A Decade of Progress in Global Neurosurgery

Moritz Steinruecke1*
1University of Edinburgh
Corresponding author: [email protected]



With an additional 23,300 neurosurgeons needed to address the over 5 million unmet essential neurosurgical cases presenting in low- and middle-income countries (LMICs) each year, a global approach to safe and effective neurosurgery is essential. Global neurosurgery, defined as “an area for study, research, practice, and advocacy that places priority on improving health outcomes and achieving health equity” for neurosurgical patients worldwide, has delivered tangible progress in this challenge over the past decade. The movement has facilitated the training and education of neurosurgeons, has developed cost-effective technological solutions, and has reformed healthcare systems in LMICs. For example, the Weill Cornell Neurosurgery-Tanzania Collaboration and the Duke Neurosurgery East Africa Project have excelled in specific areas of neurosurgical training and technological innovation by working closely with local healthcare organisations. Global neurosurgical outcomes monitoring, as conducted by a UK National Institute of Health Research collaboration on traumatic brain injury, will continue to provide further insight into the areas of care that require most attention and investment. While the past ten years have brought significant progress, the prioritisation of global health outcomes and equity in neurosurgical care is a particularly valuable advancement due to the benefits yet to be gained. The appreciation of safe and effective neurosurgery as a key element of universal health coverage is highly encouraging as a sign of progress towards more equitable surgical care for patients around the world.


A Decade of Progress in Global Neurosurgery

While infectious diseases have historically dominated global health strategy, safe and effective surgery has become central to the aim of improving healthcare provision globally. This shift is supported by the finding that a lack of access to surgery causes three times as many deaths as HIV/AIDS, tuberculosis and malaria combined [1]. The deficits in surgical care are most significantly experienced in low- and middle-income countries (LMICs) and are particularly magnified in subspecialities, such as neurosurgery [2]. However, the past decade has delivered tangible advances in global neurosurgery, whilst also providing valuable insight into evidence-based approaches towards safe and effective surgery in LMICs. Global neurosurgery has transformed the education and training of neurosurgical professionals, promoted technological innovation in search of cost-effective solutions and, most profoundly, enabled reform of LMIC healthcare systems.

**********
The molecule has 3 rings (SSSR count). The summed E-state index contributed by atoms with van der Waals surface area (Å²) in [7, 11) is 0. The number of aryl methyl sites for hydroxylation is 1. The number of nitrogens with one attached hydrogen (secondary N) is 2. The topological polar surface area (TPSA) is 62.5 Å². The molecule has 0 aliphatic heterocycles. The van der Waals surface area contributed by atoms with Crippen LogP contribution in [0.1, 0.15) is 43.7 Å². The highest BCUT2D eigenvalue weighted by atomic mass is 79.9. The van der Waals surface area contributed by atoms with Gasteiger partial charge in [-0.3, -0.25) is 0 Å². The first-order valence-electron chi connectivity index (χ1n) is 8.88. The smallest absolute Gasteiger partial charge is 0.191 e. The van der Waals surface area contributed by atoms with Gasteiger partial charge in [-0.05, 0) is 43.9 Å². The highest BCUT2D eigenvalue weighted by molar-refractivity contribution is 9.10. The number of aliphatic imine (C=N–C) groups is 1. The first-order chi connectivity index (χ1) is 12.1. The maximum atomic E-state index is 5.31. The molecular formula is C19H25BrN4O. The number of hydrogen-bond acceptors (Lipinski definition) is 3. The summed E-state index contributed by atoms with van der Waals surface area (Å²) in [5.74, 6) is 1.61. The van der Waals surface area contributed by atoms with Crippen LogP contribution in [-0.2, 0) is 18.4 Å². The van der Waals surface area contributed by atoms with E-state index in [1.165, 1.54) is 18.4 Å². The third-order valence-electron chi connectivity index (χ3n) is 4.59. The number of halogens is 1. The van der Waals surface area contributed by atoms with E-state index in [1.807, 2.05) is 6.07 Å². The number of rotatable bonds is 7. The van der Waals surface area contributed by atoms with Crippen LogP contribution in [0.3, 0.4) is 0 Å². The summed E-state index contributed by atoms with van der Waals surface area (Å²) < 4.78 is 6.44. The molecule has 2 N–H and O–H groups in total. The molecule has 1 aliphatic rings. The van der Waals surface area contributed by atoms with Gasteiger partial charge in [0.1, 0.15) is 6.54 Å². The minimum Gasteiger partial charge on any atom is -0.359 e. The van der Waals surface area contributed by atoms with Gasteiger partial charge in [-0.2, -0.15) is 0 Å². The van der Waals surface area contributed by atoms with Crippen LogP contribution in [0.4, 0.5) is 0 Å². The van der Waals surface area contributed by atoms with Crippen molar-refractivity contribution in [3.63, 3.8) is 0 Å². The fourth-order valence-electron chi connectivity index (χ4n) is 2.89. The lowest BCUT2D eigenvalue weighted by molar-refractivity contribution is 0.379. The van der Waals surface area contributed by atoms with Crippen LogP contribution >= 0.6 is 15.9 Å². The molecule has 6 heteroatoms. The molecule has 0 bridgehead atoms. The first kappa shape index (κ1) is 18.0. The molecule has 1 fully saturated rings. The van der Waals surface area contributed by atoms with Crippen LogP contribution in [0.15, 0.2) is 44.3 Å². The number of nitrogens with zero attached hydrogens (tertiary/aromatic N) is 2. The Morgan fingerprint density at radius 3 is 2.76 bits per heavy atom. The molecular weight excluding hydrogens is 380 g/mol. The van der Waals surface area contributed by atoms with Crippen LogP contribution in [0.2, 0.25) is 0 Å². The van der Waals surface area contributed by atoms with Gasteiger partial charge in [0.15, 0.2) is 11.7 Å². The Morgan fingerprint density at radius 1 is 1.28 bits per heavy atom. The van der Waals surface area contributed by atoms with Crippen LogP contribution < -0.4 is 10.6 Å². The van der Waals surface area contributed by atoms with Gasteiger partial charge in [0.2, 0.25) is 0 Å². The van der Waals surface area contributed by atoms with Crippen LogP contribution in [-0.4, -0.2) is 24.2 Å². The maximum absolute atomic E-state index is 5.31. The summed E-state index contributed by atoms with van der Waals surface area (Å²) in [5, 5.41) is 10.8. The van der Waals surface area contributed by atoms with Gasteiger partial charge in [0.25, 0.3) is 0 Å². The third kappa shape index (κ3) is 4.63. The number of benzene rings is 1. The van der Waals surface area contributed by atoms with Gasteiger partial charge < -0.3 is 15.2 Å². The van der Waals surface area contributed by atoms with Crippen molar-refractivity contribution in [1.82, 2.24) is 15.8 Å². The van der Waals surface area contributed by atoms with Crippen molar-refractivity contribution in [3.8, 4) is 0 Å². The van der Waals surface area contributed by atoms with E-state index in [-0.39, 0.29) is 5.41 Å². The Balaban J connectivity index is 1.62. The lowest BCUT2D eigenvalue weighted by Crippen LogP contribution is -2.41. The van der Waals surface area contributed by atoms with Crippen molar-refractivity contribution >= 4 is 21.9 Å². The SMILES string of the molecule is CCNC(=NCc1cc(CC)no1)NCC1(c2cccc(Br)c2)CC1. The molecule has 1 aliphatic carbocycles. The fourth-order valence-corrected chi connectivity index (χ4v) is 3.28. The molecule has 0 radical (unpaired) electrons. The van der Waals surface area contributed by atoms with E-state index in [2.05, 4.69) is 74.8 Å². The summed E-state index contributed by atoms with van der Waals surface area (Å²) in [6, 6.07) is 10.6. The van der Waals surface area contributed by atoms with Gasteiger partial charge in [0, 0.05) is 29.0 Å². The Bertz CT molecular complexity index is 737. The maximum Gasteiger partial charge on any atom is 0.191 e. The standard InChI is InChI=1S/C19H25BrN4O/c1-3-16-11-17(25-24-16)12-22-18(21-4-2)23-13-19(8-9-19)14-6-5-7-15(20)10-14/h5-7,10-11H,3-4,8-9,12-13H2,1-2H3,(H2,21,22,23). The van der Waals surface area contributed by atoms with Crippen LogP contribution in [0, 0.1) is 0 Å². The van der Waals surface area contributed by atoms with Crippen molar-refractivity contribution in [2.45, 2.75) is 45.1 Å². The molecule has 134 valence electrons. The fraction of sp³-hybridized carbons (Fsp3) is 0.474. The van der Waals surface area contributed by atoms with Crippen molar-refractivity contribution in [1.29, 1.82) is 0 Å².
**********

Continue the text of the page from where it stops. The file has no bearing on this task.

In 2015, the Lancet Commission on Global Surgery found more than 5 billion people to lack access to safe, affordable, and quality surgical and anaesthetic care [3]. The discrepancy between supply and demand of neurosurgical services is particularly grave, with an additional 23,300 neurosurgeons needed to address the over 5 million unmet essential neurological cases presenting in LMICs each year [2]. Patients in Africa and Southeast Asia are at greatest risk of not undergoing surgery while suffering from treatable neurosurgical conditions, with annual case deficits of 2 million and 2.5 million, respectively [4]. Over the last decade, a realisation of the gains to be made from safer pre-, intra-, and post-operative care has propelled surgery to the forefront of objectives in world health. This is reflected by the inclusion of 8 targets related to global surgery in the Sustainable Development Goals (SDGs) and the acknowledgement of emergency and essential surgical care and anaesthesia as components of universal health coverage at the 68th World Health Assembly in 2015 [5].